Naturally Occurring Contaminants Part 4 of a Series — Arsenic


By Becky Schuerman, Extension Domestic Water/Wastewater Associate

There are naturally occurring elements and minerals within Nebraska geology, and with that, it is not uncommon to find them in Nebraska’s groundwater. This month the spotlight series will continue with Arsenic.

Arsenic is a naturally occurring element and varying amounts are present in some of Nebraska’s groundwater sources. When water, the universal solvent, passes through arsenic containing soil and rock formations, it can cause the arsenic it comes in contact with to dissolve. Arsenic is colorless, odorless and tasteless and the only way it can be detected in drinking water is through submitting a sample for laboratory testing.

Exposure to arsenic can be a health hazard and potentially cause adverse acute- or chronic-health effects. Acute-health effects can result when water containing high concentrations of arsenic — over 60,000 micrograms per liter (μg/L) or parts per billion (ppb) is consumed over a short period of time. High concentrations are most often due to industrial processes or from an unregulated waste disposal site. Chronic health effects will result after continuous consumption of moderate to low arsenic-contaminated water for a long period of time (typically 5 years or longer). The chronic health effects associated with long-term ingestion of arsenic above the 10 μg/L or ppb Maximum Contaminant Level (MCL) set forth by the Environmental Protection Agency (EPA) can increase the risk of bladder, kidney, liver, lung, prostate and skin cancer. Noncancerous health effects from ingesting arsenic include cardiovascular, endocrine problems such as diabetes, immunological, neurological and pulmonary effects.

As with many other contaminant health effects, the severity of the health impacts is dependent upon multiple variables including: how much arsenic does the water contain, how much water has been consumed, how long has a person been exposed to the water and the individual’s age, genetics, metabolism and overall health. If arsenic levels exceed the MCL, a treatment system should be installed.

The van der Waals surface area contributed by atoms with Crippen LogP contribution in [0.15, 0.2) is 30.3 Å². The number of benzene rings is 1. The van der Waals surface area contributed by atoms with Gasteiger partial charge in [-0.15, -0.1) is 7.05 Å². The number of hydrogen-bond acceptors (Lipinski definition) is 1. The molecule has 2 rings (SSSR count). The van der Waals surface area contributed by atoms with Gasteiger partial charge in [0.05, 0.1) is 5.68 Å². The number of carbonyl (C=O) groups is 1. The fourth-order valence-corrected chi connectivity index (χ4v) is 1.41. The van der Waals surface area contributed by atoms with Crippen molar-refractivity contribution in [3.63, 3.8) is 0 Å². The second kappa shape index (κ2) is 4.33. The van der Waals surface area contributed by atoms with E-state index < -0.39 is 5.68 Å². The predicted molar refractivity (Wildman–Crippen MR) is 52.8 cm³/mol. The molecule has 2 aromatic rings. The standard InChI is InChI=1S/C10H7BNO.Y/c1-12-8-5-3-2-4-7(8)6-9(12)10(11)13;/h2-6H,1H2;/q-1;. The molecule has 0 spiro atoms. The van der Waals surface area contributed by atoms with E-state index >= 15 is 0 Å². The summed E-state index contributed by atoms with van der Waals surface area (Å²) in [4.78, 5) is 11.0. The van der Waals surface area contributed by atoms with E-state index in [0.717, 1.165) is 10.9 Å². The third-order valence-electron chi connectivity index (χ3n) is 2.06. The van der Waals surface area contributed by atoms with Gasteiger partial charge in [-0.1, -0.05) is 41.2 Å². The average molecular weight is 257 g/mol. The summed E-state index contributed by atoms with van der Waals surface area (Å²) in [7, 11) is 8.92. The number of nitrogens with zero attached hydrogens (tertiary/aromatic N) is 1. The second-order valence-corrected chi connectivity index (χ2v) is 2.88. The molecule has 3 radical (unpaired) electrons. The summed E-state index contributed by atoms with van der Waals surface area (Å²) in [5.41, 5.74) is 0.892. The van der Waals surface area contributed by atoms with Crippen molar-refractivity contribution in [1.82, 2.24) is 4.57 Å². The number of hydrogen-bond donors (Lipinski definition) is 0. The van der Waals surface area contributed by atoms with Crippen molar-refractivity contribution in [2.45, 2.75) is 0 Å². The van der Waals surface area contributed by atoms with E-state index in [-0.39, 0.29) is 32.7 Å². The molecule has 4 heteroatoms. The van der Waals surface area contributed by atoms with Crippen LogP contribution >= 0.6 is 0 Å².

A Point of Use (POU) drinking water treatment system such as reverse osmosis, distillation, special adsorbent media and (anion) ion exchange are documented to remove arsenic, as well as a variety of other drinking water contaminants. Most often, a tap for a POU system is placed where water is most often used for drinking and cooking needs. Filtration devices such as pour-through, POU-activated carbon filters or faucet-mounted filtration devices are not documented to effectively remove arsenic from drinking water. The chemistry of arsenic makes removal complicated. It is highly recommended to work with a reputable water quality treatment company to determine what the best and most effective treatment option will be for your situation.

According to the City of Lincoln’s 2020 Annual Water Quality Report, Lincoln’s drinking water arsenic results range from 6.13–6.35 μg/L or ppb. Throughout the four community water systems in Lancaster County, the arsenic results range from 1.42–6.35 μg/L or ppb. Results for private wells are not known as they are not made public. If you own a private well, it is recommended to check with your local NRD and/or health department to see if there are any other contaminants of concern in your area that should be tested for beyond the recommended nitrate and total coliform bacteria.

To read more about arsenic and other drinking water topics, see Nebraska Extension’s NebGuides at